These two close-ups of a fired cone 6 porcelain showing a big difference in surface smoothness. The deaired material on the right has a much smoother fired surface even though the non-deaired material on the left has been wedged much more. The transparent glaze does not hide the roughness.
This clay was slurried in a mixer and then poured onto a plaster table for dewatering. During throwing it is splitting when stretched and peeling when cutting the base. Yet when this same clay is water-mixed and pugged in a vacuum de-airing pugmill it performs well. One might think that the slurry mixer would wet all the particle surfaces better than a pugmill, but it appears the energy that the latter is putting into the mix is needed to develop the plasticity when there is a high talc percentage in the recipe.
The same pugmill (back and front). One is stainless steel. Potters claim that they can dump almost anything into these machines (even dry scrap) and as long as they add the right amount of water the devices will mix and vacuum extrude a finished slug. Considering how portable these are they are an amazing device. However, these are no match for a large industrial pugmill. In the quantity of material they can produce, but also in the quality. They have few or even no blades on the main shaft, only augers. They contain no or only a rudimentary shredder feeding the vacuum chamber and little dwell time in the both chambers.
The machine is being cleaned in preparation for a porcelain run. The machine has been stripped down completely and all the casings and augers and other parts have been washed and dried separately. These must be installed (in the main chamber, the vacuum chamber and in the nose). Clean-downs like this are an indicator of the quality delivered by the production crew.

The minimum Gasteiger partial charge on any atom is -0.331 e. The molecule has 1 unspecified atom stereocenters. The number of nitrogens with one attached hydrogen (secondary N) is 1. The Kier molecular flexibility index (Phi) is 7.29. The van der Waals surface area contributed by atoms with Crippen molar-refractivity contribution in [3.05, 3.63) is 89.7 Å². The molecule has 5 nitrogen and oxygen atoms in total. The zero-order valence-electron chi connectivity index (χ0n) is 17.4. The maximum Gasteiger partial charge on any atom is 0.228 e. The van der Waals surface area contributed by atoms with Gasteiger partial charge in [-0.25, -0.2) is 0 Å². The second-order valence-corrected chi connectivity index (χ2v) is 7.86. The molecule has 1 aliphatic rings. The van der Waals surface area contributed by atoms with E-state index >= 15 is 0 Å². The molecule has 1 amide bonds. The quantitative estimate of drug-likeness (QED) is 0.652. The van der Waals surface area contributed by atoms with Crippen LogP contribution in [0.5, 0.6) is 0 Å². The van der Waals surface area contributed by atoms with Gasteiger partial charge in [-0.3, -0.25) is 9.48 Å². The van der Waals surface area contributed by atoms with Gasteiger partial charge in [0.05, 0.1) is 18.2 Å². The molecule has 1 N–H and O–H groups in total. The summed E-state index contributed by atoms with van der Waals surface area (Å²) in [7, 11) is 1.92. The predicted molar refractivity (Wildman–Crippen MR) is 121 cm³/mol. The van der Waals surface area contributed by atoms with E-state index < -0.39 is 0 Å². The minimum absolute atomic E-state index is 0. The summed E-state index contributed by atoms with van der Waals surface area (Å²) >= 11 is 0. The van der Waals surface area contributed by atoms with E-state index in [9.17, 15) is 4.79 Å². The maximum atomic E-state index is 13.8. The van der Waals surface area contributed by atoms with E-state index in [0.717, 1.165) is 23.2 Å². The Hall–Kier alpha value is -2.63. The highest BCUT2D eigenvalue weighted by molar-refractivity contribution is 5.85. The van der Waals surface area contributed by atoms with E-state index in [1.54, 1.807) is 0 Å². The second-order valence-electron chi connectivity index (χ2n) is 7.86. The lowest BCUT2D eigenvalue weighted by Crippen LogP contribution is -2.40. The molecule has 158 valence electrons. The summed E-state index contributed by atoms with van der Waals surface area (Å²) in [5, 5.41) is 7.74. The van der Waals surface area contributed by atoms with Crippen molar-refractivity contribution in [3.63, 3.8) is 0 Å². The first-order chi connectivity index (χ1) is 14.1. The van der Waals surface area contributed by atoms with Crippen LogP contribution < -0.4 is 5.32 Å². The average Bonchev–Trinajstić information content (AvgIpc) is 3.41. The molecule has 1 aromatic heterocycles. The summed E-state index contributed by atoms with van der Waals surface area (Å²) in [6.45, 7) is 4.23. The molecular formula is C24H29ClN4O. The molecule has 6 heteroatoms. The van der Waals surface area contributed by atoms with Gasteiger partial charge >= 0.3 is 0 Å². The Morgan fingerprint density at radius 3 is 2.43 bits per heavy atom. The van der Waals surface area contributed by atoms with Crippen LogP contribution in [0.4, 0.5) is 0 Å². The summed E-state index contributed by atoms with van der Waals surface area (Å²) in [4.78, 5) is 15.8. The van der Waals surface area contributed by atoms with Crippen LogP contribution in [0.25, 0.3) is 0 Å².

The machine has been reassembled after cleaning and is ready for startup. This pugmill is powerful and capable of injecting alot of energy into the material. Premixed powder and water are fed into the main mixing chamber by a screw conveyor at the far end. Dozens of blades on the rotating shaft inside cut and mix the material so that by the time it has reached half way in the main chamber all traces of powder are gone. At the end of the main chamber an auger delivers the materials to a venturi terminated by a shredder. This slices the material with dozens of tiny blades as it enters the vacuum chamber (yellow cover). This exposes as much surface as possible to the vacuum. Additional blades on the main shaft further mix the material and finally an auger compresses it and delivers it to the nose where a column is extruded for cutting to length and packaging.
Augers like these force the clay into the nose of the pugmill for extrusion. The one on the left was originally the same size as the one on the right. But the wear of grog particles in the clay have worn it down. Particles of quartz also take their toll on pugmills.
Clay is soft, but when under pressure in the nose and shredder feeders the abrasive particles within it (grog and quartz) take their toll.